This is a picture that has been repeated across London — and that was given an adrenaline boost as a result of the Olympics, which, as I recently wrote, “cost £8.77bn, an extraordinary amount for a country suffering swingeing cuts to public services because of a cynical ‘age of austerity’ introduced by the Tories two years before”, and which “also permanently inflated property values, in an already hideously over-priced capital, and contributed to the excessive jingoism that eventually fed into the ill-advised 2016 Brexit referendum and its catastrophic result.”

In addition, approval for almost any kind of development was promiscuously approved by Boris Johnson, when he was the Mayor of London (from 2008 to 2016), a time of extraordinarily inept leadership to which Johnson is now subjecting the entire county as an extraordinarily inept Prime Minister.

Over the last five months, of course, ‘The State of London’ has been transformed, after the arrival of the novel coronavirus, COVID-19, led to a lockdown that, for a while, saw empty roads everywhere, as most work and economic activity stopped in a successful — albeit criminally belated — effort to prevent the virus from spreading uncontrollably.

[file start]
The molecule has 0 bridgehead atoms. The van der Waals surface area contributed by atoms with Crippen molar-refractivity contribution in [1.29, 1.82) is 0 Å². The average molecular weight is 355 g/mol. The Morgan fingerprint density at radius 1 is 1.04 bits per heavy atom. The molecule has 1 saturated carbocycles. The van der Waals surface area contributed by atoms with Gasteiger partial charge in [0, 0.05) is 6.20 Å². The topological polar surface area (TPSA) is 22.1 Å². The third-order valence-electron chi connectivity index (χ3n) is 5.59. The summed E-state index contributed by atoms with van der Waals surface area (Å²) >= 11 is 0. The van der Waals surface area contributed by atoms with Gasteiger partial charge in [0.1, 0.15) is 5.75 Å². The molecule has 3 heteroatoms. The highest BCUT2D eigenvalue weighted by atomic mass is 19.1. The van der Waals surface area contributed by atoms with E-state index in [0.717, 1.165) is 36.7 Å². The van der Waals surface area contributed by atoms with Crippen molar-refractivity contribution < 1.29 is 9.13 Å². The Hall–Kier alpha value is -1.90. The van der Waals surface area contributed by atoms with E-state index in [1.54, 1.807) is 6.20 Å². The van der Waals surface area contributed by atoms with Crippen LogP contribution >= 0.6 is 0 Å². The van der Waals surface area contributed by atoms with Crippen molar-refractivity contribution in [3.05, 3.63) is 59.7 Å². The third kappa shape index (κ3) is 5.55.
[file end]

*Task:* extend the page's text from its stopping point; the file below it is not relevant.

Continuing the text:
Throughout this period, I continued to cycle and take photos, building up what I think is a rare if not entirely unparalleled portrait of an empty London; and, in particular, an empty West End and an empty City of London (see here for a ‘My London News’ article featuring some photos from that time).

Gradually, over the last month, since “non-essential” shops were allowed to reopen, people have returned to the West End, although in nothing like the numbers that previously sustained the entire hectic, greedy — and, it should be noted, environmentally unsustainable — edifice of 21st century London. International tourism has, however, not reemerged, and nor, for the most part, has the world of office work, and while this has dealt what looks like a relatively slow mortal wound to the West End, it has left the City like a ghost town, with — still — almost no one in the empty canyons between its now pointless glass towers.

There is a poetic justice to all of this, I’m pretty sure, but it has also, ironically, allowed the buildings themselves — both in the City and the West End — to be appreciated much more intensely than before, and, after 120 days straight of posting a photo a day on Facebook from my lockdown journeys, I continue to chronicle this extraordinary and unprecedented time in the capital’s history, with no clear idea of what the future holds.